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Publication numberUS4931949 A
Publication typeGrant
Application numberUS 07/171,853
Publication dateJun 5, 1990
Filing dateMar 21, 1988
Priority dateMar 21, 1988
Fee statusPaid
Also published asCA2010097C, EP0442020A1, EP0442020B1
Publication number07171853, 171853, US 4931949 A, US 4931949A, US-A-4931949, US4931949 A, US4931949A
InventorsWalter C. Hernandez, Edward A. Page, Kenneth A. Lefler
Original AssigneeMonitoring Technology Corporation
Export CitationBiBTeX, EndNote, RefMan
External Links: USPTO, USPTO Assignment, Espacenet
Method and apparatus for detecting gear defects
US 4931949 A
A gear defect analyzing system records the interaction of each tooth of a gear system until the interaction begins to repeat and then processes the information in such a way as to identify defective gear tooth. Signals from a gear box are detected by an accelerometer and a shaft encoder and fed to an interface circuit and then to an analog signal preprocessing circuit. The preprocessing circuit conditions the signal so that it can be analyzed by a microcomputer. The system has the capability of identifying the class of incoming signals, determining the optimal time domain average, eliminating unwanted spectral components and interference, computing specific measurements relating to gear wear and then performing analysis of time history within a given system operating state to determine which gears and gear teeth are defective. By recording each tooth-to-tooth interaction over a period of time, and then processing the recorded matrix of data, it is possible to locate individual tooth defects. The system is also capable of detecting, classifying, and analyzing other types of hard-to-find defects.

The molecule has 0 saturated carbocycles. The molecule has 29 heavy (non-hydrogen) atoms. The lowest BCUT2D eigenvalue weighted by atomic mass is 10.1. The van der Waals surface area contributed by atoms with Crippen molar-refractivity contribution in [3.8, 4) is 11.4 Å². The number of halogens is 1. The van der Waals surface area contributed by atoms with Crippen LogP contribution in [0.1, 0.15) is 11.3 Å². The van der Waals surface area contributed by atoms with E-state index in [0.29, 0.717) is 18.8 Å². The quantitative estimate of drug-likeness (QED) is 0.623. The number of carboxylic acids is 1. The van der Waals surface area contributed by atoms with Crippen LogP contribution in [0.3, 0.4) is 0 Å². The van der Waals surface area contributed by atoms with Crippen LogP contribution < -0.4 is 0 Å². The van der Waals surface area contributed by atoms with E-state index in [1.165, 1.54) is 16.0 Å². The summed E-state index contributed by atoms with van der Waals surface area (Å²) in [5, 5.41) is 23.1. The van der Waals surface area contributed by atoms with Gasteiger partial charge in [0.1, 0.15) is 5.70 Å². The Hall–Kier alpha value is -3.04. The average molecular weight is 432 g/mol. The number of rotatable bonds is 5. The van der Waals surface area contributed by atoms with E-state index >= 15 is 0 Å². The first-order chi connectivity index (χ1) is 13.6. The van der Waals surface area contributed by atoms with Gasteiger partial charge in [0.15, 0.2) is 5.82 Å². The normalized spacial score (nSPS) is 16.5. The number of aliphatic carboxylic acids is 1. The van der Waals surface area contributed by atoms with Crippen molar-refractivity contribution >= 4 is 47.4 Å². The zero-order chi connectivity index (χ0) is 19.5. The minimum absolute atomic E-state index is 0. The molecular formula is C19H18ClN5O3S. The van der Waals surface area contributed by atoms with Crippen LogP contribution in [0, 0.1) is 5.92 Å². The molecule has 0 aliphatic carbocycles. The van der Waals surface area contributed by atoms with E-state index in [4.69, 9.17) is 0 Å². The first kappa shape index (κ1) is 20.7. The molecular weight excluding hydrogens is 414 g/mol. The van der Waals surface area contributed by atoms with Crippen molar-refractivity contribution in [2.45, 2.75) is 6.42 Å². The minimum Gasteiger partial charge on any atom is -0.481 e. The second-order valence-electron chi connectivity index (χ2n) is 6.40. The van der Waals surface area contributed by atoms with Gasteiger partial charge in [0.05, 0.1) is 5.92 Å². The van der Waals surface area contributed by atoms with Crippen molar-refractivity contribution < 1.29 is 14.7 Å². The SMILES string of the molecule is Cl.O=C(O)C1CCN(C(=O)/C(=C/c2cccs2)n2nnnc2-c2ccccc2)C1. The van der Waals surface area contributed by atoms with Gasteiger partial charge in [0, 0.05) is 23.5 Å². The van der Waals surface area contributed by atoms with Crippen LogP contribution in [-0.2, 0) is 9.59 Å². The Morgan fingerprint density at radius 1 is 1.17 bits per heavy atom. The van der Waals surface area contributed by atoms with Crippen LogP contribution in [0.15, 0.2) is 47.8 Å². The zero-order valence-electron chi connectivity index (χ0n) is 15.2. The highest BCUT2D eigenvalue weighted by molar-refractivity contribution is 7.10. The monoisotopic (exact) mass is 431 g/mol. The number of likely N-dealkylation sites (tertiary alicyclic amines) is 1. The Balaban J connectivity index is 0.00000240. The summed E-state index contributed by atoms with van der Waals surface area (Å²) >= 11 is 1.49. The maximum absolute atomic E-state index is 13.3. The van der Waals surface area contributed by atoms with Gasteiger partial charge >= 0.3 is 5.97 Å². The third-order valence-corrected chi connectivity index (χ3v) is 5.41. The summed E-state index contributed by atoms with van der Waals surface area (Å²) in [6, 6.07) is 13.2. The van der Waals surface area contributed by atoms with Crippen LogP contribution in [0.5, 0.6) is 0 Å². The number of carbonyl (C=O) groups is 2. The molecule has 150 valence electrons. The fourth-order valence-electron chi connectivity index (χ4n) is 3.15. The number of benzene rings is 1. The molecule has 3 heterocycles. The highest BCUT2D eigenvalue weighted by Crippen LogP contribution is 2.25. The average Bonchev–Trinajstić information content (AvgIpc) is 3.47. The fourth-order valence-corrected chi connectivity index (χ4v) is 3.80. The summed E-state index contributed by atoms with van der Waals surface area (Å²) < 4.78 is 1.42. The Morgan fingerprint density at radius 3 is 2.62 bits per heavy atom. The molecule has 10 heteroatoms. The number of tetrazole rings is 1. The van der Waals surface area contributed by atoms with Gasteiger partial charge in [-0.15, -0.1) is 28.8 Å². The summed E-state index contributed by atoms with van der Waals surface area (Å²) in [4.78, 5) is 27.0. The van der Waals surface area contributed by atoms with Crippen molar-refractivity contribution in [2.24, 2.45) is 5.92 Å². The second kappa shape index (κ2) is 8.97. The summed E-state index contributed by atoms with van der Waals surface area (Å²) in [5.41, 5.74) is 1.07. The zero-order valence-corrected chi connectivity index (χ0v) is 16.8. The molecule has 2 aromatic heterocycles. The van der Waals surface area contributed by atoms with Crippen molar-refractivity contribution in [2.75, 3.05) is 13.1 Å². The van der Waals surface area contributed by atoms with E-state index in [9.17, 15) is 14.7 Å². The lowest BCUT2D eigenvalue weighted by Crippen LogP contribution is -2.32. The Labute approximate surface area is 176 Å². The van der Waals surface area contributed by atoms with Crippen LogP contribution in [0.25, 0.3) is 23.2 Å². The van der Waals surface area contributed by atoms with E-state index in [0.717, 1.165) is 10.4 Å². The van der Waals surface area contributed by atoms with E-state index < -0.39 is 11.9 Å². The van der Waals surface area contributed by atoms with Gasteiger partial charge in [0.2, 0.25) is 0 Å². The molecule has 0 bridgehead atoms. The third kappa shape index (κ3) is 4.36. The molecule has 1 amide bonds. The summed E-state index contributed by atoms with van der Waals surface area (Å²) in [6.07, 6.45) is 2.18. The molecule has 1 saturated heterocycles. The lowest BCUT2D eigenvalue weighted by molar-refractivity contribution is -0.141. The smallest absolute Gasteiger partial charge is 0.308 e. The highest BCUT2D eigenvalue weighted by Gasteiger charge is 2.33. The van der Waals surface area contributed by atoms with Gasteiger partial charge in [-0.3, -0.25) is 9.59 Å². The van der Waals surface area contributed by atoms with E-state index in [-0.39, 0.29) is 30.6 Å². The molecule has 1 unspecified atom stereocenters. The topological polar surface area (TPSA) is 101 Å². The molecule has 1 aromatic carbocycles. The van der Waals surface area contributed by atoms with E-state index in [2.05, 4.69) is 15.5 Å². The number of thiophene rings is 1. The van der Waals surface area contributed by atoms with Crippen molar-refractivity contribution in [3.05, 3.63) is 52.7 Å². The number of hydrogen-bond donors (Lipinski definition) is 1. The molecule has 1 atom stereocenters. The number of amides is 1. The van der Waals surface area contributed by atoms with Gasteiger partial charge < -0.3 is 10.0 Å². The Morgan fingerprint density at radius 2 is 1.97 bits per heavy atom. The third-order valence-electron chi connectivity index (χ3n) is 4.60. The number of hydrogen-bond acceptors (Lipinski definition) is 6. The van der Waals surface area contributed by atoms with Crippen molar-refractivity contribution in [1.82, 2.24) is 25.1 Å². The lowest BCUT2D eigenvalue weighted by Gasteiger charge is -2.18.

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We claim:
1. A method for analyzing a gear system having at least two inter-meshing gears, comprising the steps of:
sensing data signals produced by tooth-to-tooth contact in said gear system as said gears revolve, wherein at least some of said data is sensed by shaft encoders and wherein said data signals include signals from at least two top-dead-center pickup means for determining the unique angular orientation of each gear of said gear system;